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LEGO goes green

LEGO Group to invest 1bn DKK in finding sustainable alternatives to its current materials
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The LEGO Group has announced it will invest 1 billion Danish Krone (£95.4m) in a LEGO Sustainable Materials Centre.

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A new focus

The company expects to recruit over 100 new specialists to research, develop and implement new, sustainable, raw materials to manufacture LEGO products and packaging materials.

‘This is a major step for the LEGO Group on our way towards achieving our 2030 ambition on sustainable materials.

‘We have already taken important steps to reduce our carbon footprint and leave a positive impact on the planet by reducing the packaging size, by introducing FSC certified packaging and through our investment in an offshore wind farm. Now we are accelerating our focus on materials.’

Jørgen Vig Knudstorp, CEO and President of the LEGO Group

Sustainable Materials Centre

The centre will be based at the LEGO Group’s headquarters in Billund, Denmark, and will be the new home for all employees who are already working on finding alternative materials.

In addition, the LEGO Group expects to recruit more than 100 specialists from within the materials field over the coming years.

‘Only the best is good enough’

The LEGO Sustainable Materials Centre will be set up during 2015 and 2016, and will hopefully include satellite functions located in relevant locations around the globe. The centre will also collaborate and develop partnerships with relevant external stakeholders and experts.

‘Our mission is to inspire and develop the builders of tomorrow. We believe that our main contribution to this is through the creative play experiences we provide to children.

‘The investment announced is a testament to our continued ambition to leave a positive impact on the planet, which future generations will inherit. It is certainly in line with the mission of the LEGO Group and in line with the motto of my grandfather and founder of the LEGO Group, Ole Kirk Kristiansen: Only the best is good enough.’

Kjeld Kirk Kristiansen, LEGO Group owner

Alternatives by 2030

The decision to boost the search for sustainable materials was taken at the recent General Assembly of the LEGO Group in May 2015.

In 2012, the LEGO Group first shared its ambition to find and implement sustainable alternatives to the current raw materials used to manufacture LEGO products by 2030.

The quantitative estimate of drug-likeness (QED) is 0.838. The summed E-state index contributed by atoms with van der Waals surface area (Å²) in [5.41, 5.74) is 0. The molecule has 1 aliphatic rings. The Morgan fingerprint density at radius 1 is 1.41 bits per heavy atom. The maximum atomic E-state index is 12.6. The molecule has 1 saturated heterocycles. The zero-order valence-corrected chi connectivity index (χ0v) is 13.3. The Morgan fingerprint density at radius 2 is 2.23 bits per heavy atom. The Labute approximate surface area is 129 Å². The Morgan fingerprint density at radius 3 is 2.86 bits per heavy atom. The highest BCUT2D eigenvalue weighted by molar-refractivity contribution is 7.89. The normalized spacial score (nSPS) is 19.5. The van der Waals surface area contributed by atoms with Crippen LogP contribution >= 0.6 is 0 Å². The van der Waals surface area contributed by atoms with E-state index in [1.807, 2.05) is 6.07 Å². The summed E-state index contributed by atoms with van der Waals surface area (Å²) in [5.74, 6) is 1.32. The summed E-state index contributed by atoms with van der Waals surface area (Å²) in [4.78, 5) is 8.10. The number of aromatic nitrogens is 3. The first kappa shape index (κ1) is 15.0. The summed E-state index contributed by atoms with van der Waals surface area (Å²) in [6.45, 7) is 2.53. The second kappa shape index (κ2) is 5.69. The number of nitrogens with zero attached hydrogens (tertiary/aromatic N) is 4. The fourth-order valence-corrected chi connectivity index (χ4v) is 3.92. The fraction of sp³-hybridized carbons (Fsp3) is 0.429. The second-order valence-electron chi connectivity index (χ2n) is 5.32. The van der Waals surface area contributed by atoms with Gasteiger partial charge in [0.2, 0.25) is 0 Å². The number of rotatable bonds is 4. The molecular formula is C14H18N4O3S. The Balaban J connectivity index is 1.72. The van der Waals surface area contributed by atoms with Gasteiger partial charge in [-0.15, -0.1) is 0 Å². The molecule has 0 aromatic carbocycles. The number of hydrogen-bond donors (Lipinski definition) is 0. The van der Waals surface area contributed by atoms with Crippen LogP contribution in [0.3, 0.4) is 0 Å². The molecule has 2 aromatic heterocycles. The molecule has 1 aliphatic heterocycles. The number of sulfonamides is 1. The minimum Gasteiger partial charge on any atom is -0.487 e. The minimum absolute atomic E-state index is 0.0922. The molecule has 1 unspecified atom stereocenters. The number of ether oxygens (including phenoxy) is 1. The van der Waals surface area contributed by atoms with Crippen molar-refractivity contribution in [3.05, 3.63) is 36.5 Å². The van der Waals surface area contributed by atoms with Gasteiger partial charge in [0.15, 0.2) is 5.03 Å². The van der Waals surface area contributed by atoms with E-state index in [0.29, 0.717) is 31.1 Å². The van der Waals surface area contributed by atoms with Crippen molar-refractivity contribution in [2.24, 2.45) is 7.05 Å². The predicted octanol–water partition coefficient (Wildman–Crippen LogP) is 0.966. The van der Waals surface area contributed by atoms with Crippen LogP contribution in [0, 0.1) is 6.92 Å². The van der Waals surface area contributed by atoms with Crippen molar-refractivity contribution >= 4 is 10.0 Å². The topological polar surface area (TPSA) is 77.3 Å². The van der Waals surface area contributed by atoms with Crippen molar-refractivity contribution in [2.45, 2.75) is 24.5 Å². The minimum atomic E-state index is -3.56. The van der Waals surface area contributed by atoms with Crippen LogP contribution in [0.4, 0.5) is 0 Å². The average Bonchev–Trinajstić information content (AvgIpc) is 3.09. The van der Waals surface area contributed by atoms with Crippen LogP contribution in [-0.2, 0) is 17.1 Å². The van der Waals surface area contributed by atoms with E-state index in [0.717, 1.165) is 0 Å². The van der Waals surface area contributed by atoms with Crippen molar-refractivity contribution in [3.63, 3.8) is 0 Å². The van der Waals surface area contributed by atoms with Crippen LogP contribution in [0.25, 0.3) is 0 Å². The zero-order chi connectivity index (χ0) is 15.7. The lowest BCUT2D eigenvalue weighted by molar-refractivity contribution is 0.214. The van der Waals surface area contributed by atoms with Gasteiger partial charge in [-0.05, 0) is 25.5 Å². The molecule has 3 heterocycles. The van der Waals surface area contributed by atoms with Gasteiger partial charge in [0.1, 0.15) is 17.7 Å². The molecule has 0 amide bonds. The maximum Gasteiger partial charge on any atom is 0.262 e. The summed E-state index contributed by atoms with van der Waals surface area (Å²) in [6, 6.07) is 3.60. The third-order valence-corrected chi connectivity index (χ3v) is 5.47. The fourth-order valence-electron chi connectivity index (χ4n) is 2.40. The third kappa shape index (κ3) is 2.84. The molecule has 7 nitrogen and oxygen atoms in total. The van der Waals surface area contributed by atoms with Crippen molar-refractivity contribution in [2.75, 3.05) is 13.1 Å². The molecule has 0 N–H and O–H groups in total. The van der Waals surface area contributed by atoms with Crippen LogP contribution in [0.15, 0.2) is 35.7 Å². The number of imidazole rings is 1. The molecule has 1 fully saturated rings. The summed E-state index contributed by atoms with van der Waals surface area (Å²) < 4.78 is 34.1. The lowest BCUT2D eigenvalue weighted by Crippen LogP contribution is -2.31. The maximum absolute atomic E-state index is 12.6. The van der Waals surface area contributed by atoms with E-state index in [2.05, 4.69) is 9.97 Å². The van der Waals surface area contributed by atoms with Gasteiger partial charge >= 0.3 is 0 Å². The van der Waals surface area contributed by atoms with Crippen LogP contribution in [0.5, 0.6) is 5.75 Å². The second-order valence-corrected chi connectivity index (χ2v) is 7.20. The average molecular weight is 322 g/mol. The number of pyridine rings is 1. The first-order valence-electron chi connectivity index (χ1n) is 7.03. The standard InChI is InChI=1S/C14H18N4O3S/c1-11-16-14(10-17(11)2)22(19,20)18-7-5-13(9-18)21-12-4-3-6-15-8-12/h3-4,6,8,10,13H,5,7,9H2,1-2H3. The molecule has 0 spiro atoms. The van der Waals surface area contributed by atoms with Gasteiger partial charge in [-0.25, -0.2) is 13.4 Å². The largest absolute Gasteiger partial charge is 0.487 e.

The ambition is part of the LEGO Group’s work to reduce its environmental footprint and leave a positive impact on the planet our children will inherit.

60bn new bricks

In 2014 more than 60 billion LEGO elements were made; finding alternatives to the materials used to make these bricks would significantly reduce the LEGO Group’s impact on the planet.

‘The testing and research we have already done has given us greater visibility of the challenges we face to succeed on this agenda and we respond by adding significant resources in order to be ready to move into the next phase of finding and implementing the sustainable materials.

‘I am truly excited by the full commitment of the Board of Directors and our owner family to significantly boost the work to ensure a lasting positive impact.’

Jørgen Vig Knudstorp, CEO and President of the LEGO Group

Building a better tomorrow

When the LEGO Group is ready to introduce new materials, it must make sure the quality and safety standards set by the LEGO Group and expected by parents aren’t compromised.

The company has said it will continue to seek extensive research and robust data to ensure that all aspects of safety and quality are considered.

‘This is paramount to us as it enables us to provide children with a unique play experience that inspires and develops them and enables them to build a better tomorrow. This is ultimately the reason for our continued efforts to always do better.’

Jørgen Vig Knudstorp, CEO and President of the LEGO Group

Collaborating with WWF

In recent years, the LEGO Group has collaborated with companies and experts on the task of finding more sustainable materials and these relationships will continue with existing as well as new partners with expertise in the field.

An example is the Climate Savers partnership between the LEGO Group and WWF that was signed in 2013, which contains targets to develop a sustainable materials strategy.

A new collaboration with WWF was agreed in spring 2015 and focuses on better assessing the overall sustainability and environmental impact of new bio-based materials for LEGO products and packaging.

Defining a ‘sustainable material’

The LEGO Group has stated that a new sustainable material must have a lighter footprint than the material it replaces across key environmental and social impact areas, such as fossil resource use, human rights and climate change.

‘There is no common definition of a sustainable material. Several factors influence the environmental sustainability of a material – the composition of the material, how it is sourced and what happens when the product reaches the end of its life. When we search for new materials all of these factors must be considered.

‘What we announce today is a long-term investment and a dedication to ensuring the continued research and development of new materials that will enable us to continue to deliver great, high quality creative play experiences in the future, while caring for the environment and future generations. It is a daunting and exciting challenge.’

Jørgen Vig Knudstorp, CEO and President of the LEGO Group

Click here to find out more about LEGO joining WWF’s Climate Savers Programme.

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